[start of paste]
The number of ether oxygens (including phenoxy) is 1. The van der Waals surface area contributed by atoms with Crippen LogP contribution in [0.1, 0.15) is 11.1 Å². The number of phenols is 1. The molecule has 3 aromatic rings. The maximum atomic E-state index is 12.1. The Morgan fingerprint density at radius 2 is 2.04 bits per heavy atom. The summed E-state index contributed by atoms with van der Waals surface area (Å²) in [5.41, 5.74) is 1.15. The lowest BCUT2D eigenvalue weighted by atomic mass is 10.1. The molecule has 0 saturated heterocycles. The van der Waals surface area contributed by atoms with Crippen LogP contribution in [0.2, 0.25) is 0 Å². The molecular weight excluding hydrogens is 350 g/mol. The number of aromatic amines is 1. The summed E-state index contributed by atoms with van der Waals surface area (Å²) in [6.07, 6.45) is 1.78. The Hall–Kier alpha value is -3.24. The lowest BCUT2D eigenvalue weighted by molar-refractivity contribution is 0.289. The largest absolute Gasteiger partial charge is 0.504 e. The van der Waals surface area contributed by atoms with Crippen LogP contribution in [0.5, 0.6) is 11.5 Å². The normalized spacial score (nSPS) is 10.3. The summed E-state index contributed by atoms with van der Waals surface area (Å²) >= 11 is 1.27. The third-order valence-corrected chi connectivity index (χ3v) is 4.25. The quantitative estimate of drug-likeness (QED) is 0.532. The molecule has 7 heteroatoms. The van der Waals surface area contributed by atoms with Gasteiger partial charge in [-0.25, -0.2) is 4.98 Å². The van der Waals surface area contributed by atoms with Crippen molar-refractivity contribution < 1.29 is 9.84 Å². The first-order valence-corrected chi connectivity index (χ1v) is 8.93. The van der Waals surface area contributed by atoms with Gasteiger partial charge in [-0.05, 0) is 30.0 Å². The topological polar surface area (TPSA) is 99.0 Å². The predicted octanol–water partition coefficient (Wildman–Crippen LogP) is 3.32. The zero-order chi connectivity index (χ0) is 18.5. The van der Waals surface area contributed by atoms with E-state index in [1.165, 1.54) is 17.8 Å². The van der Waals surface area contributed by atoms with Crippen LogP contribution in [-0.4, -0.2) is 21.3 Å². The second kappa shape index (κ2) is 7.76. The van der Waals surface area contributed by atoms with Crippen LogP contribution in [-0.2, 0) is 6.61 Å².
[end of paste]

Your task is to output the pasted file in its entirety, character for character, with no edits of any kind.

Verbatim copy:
The number of ether oxygens (including phenoxy) is 1. The van der Waals surface area contributed by atoms with Crippen LogP contribution in [0.1, 0.15) is 11.1 Å². The number of phenols is 1. The molecule has 3 aromatic rings. The maximum atomic E-state index is 12.1. The Morgan fingerprint density at radius 2 is 2.04 bits per heavy atom. The summed E-state index contributed by atoms with van der Waals surface area (Å²) in [5.41, 5.74) is 1.15. The lowest BCUT2D eigenvalue weighted by atomic mass is 10.1. The molecule has 0 saturated heterocycles. The van der Waals surface area contributed by atoms with Crippen LogP contribution in [0.2, 0.25) is 0 Å². The molecular weight excluding hydrogens is 350 g/mol. The number of aromatic amines is 1. The summed E-state index contributed by atoms with van der Waals surface area (Å²) in [6.07, 6.45) is 1.78. The Hall–Kier alpha value is -3.24. The lowest BCUT2D eigenvalue weighted by molar-refractivity contribution is 0.289. The largest absolute Gasteiger partial charge is 0.504 e. The van der Waals surface area contributed by atoms with Crippen LogP contribution in [0.5, 0.6) is 11.5 Å². The normalized spacial score (nSPS) is 10.3. The summed E-state index contributed by atoms with van der Waals surface area (Å²) >= 11 is 1.27. The third-order valence-corrected chi connectivity index (χ3v) is 4.25. The quantitative estimate of drug-likeness (QED) is 0.532. The molecule has 7 heteroatoms. The van der Waals surface area contributed by atoms with Gasteiger partial charge in [-0.25, -0.2) is 4.98 Å². The van der Waals surface area contributed by atoms with Crippen molar-refractivity contribution < 1.29 is 9.84 Å². The first-order valence-corrected chi connectivity index (χ1v) is 8.93. The van der Waals surface area contributed by atoms with Gasteiger partial charge in [-0.05, 0) is 30.0 Å². The topological polar surface area (TPSA) is 99.0 Å². The predicted octanol–water partition coefficient (Wildman–Crippen LogP) is 3.32. The zero-order chi connectivity index (χ0) is 18.5. The van der Waals surface area contributed by atoms with E-state index in [1.165, 1.54) is 17.8 Å². The van der Waals surface area contributed by atoms with Crippen LogP contribution in [-0.4, -0.2) is 21.3 Å². The second kappa shape index (κ2) is 7.76. The van der Waals surface area contributed by atoms with Crippen LogP contribution in [-0.2, 0) is 6.61 Å².